will raise the production rate for its 787-9 aircraft to 12 per month by 2016, the airframe manufacturer said Wednesday, citing increased demand for its flagship passenger jet despite ongoing service reliability challenges encountered by airlines.
[Boeing 787 production facility in Everett, Wash. Photo, courtesy of Boeing.
The rate increased was announced along with a third quarter earnings report, which showed Boeing receiving $22 billion in revenues, a $2 billion increase from the same period a year ago. During the third quarter, the company received 170 commercial aircraft orders, 23 of which were for the 787, which came in third in demand for the quarter behind the 777 and 737 family of passenger jets.
"Consistently strong operating performance is driving higher earnings, revenue and cash flow as we deliver on our record backlog and return increased value to shareholders," said Jim McNerney, chairman and CEO of Boeing. "During the quarter, commercial airplanes completed the first flight of the 787-9 and delivered 170 airplanes, while Defense, Space and Security maintained solid performance and captured $7 billion in new orders."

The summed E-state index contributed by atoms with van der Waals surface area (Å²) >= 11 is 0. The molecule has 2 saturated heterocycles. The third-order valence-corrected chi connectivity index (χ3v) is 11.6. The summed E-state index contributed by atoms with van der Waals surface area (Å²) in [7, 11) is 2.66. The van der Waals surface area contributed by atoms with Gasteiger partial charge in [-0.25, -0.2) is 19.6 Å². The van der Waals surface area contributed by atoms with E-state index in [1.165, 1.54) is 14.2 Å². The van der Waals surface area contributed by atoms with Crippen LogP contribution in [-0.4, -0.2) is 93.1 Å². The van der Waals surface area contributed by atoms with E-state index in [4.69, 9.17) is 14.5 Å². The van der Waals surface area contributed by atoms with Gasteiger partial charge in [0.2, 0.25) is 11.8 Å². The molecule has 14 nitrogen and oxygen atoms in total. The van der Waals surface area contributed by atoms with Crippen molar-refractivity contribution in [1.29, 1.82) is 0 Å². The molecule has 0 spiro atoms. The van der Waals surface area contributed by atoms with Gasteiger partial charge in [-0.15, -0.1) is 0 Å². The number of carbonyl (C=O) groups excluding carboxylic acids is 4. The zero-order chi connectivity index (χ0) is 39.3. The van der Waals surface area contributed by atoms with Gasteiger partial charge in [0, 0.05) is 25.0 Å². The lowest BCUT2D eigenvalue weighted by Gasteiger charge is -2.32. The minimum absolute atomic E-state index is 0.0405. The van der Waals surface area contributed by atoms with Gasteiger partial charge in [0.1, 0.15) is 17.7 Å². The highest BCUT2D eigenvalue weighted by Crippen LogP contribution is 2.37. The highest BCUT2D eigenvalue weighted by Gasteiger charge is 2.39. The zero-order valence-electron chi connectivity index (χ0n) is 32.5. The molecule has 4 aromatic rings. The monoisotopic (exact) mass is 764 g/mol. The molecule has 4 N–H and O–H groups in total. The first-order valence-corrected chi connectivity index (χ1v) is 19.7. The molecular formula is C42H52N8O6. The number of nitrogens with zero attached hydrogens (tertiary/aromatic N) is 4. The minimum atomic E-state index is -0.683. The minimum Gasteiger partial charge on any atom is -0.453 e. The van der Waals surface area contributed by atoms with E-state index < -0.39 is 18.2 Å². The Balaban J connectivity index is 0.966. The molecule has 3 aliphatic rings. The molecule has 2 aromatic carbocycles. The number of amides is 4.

Airlines continue to order the 787 despite the grounding of the worldwide fleet that occurred earlier this year due to issues with the aircraft's lithium-ion battery system. More recently, discount carrier Norwegian Air reported problems with the braking system and cockpit oxygen-supply on two of its 787s.
Also, last week a fuselage body panel fell of a Boeing 787 operated by Air India as it prepared to land.
No passengers were injured during either of theses incidents, though Boeing engineers are currently investigating the issues with each airline.
During a conference call McNerney said improving the reliability of the 787 is one of his company's top priorities right now.
Boeing completed the first flight of its 787-9 during the third quarter, and also launched the 787-10 program based on strong demand with 90 confirmed orders for the largest variant of the 787.